Daniel Clowes

The cartoonist and graphic novelist, with special reference to his “comic-strip novel” Ice Haven:


Among the large cast of characters in the book is Harry Naybors, Comic Book Critic (a jab at, yes, comic book critics). (The central character on the cover is Random Wilder, the narrator.)

From Wikipedia:

Daniel Gillespie Clowes [his family name rhymes with cows] (born April 14, 1961) is an American cartoonist, illustrator, and screenwriter. Most of Clowes’s work first appeared in Eightball, a solo anthology comic book series. An Eightball issue typically contained several short pieces and a chapter of a longer narrative that was later collected and published as a graphic novel, such as Like a Velvet Glove Cast in Iron (1993), Ghost World (1997), and David Boring (2000). Clowes’s illustrations have appeared in The New Yorker, Newsweek, Vogue, The Village Voice, and elsewhere. With filmmaker Terry Zwigoff, Clowes adapted Ghost World into a 2001 film and another Eightball story into the 2006 film, Art School Confidential.

The cartoonist’s equivalent of a selfie:


Ice Haven (Pantheon, 2005). First appearing in Eightball #22, Ice Haven was revised and reformatted for the 2005 collection, with new chapters and redrawn art. Featuring a fictional Midwestern town and a large cast of main characters, the story centers on David Goldberg’s kidnapping and the strained interactions of the town’s inhabitants.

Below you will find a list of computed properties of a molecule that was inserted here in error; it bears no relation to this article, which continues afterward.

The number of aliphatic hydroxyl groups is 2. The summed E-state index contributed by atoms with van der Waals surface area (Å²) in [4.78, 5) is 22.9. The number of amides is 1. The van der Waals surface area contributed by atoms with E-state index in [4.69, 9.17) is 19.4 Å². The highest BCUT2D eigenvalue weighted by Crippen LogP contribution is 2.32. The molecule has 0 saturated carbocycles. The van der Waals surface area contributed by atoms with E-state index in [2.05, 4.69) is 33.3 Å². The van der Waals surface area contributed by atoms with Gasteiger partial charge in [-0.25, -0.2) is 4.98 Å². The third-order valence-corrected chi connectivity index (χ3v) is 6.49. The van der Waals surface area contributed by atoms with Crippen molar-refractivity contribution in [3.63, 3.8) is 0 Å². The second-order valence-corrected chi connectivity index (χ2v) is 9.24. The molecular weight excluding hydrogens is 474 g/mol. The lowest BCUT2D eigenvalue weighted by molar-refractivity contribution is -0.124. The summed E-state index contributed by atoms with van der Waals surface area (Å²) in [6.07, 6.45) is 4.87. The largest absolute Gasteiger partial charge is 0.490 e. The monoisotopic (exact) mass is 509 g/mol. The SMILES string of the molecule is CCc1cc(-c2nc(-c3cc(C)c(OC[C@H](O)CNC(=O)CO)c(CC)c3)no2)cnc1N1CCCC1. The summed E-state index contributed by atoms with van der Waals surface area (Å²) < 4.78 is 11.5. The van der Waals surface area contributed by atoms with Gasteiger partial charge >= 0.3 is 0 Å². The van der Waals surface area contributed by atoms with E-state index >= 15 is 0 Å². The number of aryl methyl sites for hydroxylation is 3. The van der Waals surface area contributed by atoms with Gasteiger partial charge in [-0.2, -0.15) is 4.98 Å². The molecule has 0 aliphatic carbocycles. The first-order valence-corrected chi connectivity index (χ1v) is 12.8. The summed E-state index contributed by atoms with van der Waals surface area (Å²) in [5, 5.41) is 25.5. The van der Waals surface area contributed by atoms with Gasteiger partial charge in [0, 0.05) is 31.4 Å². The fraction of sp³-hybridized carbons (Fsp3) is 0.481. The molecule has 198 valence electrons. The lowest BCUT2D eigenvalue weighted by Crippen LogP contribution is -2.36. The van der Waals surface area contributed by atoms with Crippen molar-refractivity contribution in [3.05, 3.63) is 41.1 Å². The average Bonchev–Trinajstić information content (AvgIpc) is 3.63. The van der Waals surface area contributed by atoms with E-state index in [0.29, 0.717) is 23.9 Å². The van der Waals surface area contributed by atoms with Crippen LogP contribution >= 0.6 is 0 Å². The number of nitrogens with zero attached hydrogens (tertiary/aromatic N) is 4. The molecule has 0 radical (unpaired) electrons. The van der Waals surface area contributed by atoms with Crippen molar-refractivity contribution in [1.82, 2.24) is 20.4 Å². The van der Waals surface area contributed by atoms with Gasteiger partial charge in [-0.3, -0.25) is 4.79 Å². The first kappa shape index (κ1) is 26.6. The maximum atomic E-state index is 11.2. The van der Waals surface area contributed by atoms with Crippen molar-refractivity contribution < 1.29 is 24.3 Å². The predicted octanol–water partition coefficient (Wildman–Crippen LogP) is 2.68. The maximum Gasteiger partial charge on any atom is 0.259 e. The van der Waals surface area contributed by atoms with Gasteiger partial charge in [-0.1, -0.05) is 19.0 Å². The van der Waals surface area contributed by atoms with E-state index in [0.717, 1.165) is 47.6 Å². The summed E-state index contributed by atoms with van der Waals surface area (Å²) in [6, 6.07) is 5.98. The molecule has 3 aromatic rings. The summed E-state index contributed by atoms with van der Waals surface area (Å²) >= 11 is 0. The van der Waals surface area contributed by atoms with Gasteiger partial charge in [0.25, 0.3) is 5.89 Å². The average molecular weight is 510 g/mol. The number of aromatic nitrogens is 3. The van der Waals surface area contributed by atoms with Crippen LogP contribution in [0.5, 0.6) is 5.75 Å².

The characters include Mr. and Mrs. Ames, Detectives for Hire (like Pam and Jerry North, but professionals); Vida, a visitor to Ice Haven who serves as an additional observer of events (she’s the other foreground character on the cover); the lovesick teen Violet; and an assortment of child characters. The main story is interrupted by comics within the comic: among them, the foul-mouthed Blue Bunny and the odd couple Leopold and Loeb (recall that the main story is about the kidnapping of a child; think Bobby Franks).

Then there’s Harry Naybors, a geeky young man given to pretentious analysis of the comics and very defensive about his passion for them. In one strip we see him as a boy (though he still talks like the adult the boy became):


Clowes’s handling of multiple points of view is especially skillful, as is his weaving of elements from one of his (sub)comics into another.

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